This is an excerpt from Aerial Adventure Environments by Elizabeth A. Speelman,Mark Wagstaff,Scott H. Jordan & Kathy Haras.
The development of professional associations brings together individuals who want to ensure that the industry is able to grow in an appropriate and healthy manner. These associations provide professional development opportunities such as annual conferences and training workshops. They also tend to offer credentialing through certification and accreditation processes that include the development of standards for holding professionals and organizations accountable. Such credentials also enable organizations in the industry to seek and acquire appropriate levels of insurance, which may be required in their country. In addition, the development of industry standards enables professional associations to advocate for the industry and develop relationships with regional, national, and international regulatory agencies. In these ways, professional associations strive to serve as the voice of the industry.
Professional associations come in a variety of forms and sizes. Some pursue a specific mission related to a certain type of activity. For instance, the International Adventure Park Association, which focuses on aerial adventure activities, was developed in Germany to bring together manufacturers, builders, operators, and members of the public. Similarly, the African Ropes Course Association serves zip line and ropes course operators in South Africa and requires members to abide by its code of practice. And the Malaysia Challenge Course Association sets industry guidelines for challenge course installation, inspection, maintenance, and training in its home country.
Other associations address a broader scope of activities by advocating for the recreation and tourism industry more generally. In Costa Rica, for example, the Asociación de Operadores de Aventura (Association of Adventure Operators) advocates for all adventure tour operators in the country. Similarly, in France, the Syndicat National des Exploitants de Parcours Aventure advocates for various leisure activities, including aerial adventure parks. In addition, the Association for Experiential Education includes standards for challenge courses in its accreditation standards for adventure programs, and multiple camping associations (e.g., American Camping Association, Australian Camping Association, Canadian Camping Association) advocate for standards and best practices in the AAI because their facilities often include AAEs.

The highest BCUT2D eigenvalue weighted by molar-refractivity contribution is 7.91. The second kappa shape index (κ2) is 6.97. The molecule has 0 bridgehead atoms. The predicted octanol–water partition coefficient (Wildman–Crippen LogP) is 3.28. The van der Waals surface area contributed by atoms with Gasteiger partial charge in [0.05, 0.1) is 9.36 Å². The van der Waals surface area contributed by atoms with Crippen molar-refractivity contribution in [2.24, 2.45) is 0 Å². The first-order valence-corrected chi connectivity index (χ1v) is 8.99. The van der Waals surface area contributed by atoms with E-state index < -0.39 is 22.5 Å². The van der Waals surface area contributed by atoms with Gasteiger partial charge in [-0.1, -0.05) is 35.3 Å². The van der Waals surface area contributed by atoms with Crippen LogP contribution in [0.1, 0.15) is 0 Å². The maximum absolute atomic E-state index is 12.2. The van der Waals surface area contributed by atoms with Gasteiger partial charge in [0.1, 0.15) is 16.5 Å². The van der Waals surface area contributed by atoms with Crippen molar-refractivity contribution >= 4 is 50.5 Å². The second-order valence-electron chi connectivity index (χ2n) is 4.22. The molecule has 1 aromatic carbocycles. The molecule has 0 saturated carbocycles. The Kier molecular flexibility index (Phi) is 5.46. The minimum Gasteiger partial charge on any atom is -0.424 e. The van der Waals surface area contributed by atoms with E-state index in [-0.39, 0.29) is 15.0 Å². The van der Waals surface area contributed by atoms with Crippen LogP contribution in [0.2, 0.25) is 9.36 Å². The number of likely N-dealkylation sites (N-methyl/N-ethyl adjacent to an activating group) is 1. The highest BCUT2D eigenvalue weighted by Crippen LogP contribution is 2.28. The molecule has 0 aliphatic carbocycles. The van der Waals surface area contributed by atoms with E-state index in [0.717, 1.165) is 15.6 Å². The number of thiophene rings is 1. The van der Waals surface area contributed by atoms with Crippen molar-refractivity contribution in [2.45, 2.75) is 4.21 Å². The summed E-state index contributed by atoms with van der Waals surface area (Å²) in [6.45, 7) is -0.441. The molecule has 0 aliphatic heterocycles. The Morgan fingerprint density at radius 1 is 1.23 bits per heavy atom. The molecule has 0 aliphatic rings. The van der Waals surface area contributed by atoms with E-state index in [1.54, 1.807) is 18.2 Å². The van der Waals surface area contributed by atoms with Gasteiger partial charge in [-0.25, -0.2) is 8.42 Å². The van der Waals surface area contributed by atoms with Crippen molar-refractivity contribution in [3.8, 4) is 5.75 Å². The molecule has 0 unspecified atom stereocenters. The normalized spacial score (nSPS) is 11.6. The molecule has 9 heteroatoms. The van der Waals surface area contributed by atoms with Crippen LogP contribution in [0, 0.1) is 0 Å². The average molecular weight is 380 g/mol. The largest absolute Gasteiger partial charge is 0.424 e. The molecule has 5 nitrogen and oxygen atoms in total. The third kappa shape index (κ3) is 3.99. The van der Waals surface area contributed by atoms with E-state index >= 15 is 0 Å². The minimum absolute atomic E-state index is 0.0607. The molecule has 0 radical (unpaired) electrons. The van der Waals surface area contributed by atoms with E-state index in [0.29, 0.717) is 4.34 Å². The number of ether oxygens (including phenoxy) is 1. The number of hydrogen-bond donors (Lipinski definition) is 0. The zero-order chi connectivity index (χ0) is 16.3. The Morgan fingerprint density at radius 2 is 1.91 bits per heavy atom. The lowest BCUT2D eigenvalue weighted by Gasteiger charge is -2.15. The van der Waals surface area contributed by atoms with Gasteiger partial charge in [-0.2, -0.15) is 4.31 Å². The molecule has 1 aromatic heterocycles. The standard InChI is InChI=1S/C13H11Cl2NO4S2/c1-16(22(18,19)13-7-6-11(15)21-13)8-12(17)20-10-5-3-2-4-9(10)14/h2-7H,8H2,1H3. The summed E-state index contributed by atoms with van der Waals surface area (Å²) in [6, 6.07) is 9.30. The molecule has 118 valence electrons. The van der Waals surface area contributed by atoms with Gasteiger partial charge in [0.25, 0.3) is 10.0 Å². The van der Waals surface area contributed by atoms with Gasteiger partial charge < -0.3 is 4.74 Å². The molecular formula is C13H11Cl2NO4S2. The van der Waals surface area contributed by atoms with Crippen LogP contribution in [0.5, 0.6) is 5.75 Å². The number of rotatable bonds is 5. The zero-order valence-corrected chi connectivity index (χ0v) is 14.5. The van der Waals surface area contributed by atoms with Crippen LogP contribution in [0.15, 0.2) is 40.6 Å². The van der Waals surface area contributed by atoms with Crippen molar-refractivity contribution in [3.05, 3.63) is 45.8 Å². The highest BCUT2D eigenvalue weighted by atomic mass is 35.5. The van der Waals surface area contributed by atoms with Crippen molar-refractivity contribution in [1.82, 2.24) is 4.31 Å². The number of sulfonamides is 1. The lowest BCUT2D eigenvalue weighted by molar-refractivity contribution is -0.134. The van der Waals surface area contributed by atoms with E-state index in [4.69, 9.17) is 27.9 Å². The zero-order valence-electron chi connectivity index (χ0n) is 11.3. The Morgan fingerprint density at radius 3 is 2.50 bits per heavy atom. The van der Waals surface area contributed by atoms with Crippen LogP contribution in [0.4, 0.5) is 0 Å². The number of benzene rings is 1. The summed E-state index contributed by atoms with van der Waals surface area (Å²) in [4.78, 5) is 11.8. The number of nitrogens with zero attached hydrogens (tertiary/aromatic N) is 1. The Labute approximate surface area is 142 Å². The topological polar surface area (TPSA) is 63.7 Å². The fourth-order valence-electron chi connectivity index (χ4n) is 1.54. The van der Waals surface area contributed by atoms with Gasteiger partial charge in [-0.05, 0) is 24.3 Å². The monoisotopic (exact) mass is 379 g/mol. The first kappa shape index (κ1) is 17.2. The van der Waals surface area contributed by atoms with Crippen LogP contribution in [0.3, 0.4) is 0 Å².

This list is simply a sampling of associations that support the AAI from around the world. The three main associations that will be referred to most frequently in this text are the Association for Challenge Course Technology (ACCT), the Professional Ropes Course Association (PRCA), and the European Ropes Course Association (ERCA). Let us take a quick look at each one.
Association for Challenge Course Technology
Founded in 1993, ACCT is an international trade organization dedicated to standards, government relations, credentialing, professional development, and member advancement (Association for Challenge Course Technology, 2019). For its mission, this U.S.-based association seeks to “establish and promote the standard of care and measure of excellence that defines professional practice and effective challenge course programs.” ACCT has developed and continues to update standards for the installation, maintenance, and management of AAEs. In addition, it holds an annual international conference to facilitate connection and development among its members and industry professionals; it also advocates for the profession through regional, national, and international networks.
Professional Ropes Course Association
PRCA was founded in 2003 as an “industry association that supports the development and regulation of the ropes challenge course, canopy zip lines, and aerial adventure parks industry” (Professional Ropes Course Association, 2019). It is a U.S.-based organization with a mission to “develop end-user applicable” standards and documents and “define, document, and outline the construction/operational practices for the Ropes Challenge Course, Zipline, and Aerial Adventure Parks industry.” In 2014, PRCA developed the first set of American National Standards Institute (ANSI) safety standards for the industry-ANSI/PRCA 1.0-.3 -2014 American National Safety Standards for Challenge Courses, Adventure Parks, Canopy Tours and Zip Lines: Design, Performance, Inspection, Installation, Equipment, Operations, Training and Certification. Its holds an annual conference and advocates for improvement in the industry.
European Ropes Course Association
Unlike ACCT and PRCA, ERCA is not based in one country. As a result, a part of its mission is to “foster professional exchange within Europe and strive for the harmonization of professional standards on a European level,” and this work includes standards development, training, and research (European Ropes Course Association, 2019). ERCA provides accreditation for both trainers and inspectors.
Putting It Into Practice
Find Your Place in an Association
Whether you are new to the profession or have been working in the industry for some time, there is a place for you in an association. Networking with others who are doing the same type of work, either in your area or abroad, can expand your perspectives on what you do. In addition, learning from others who work in different parts of the industry can challenge your knowledge and maybe even your assumptions! Taking part in workshops or even leading a workshop at an association conference can provide you with an opportunity for growth. Perhaps you can even share your experience and knowledge through service on an association committee.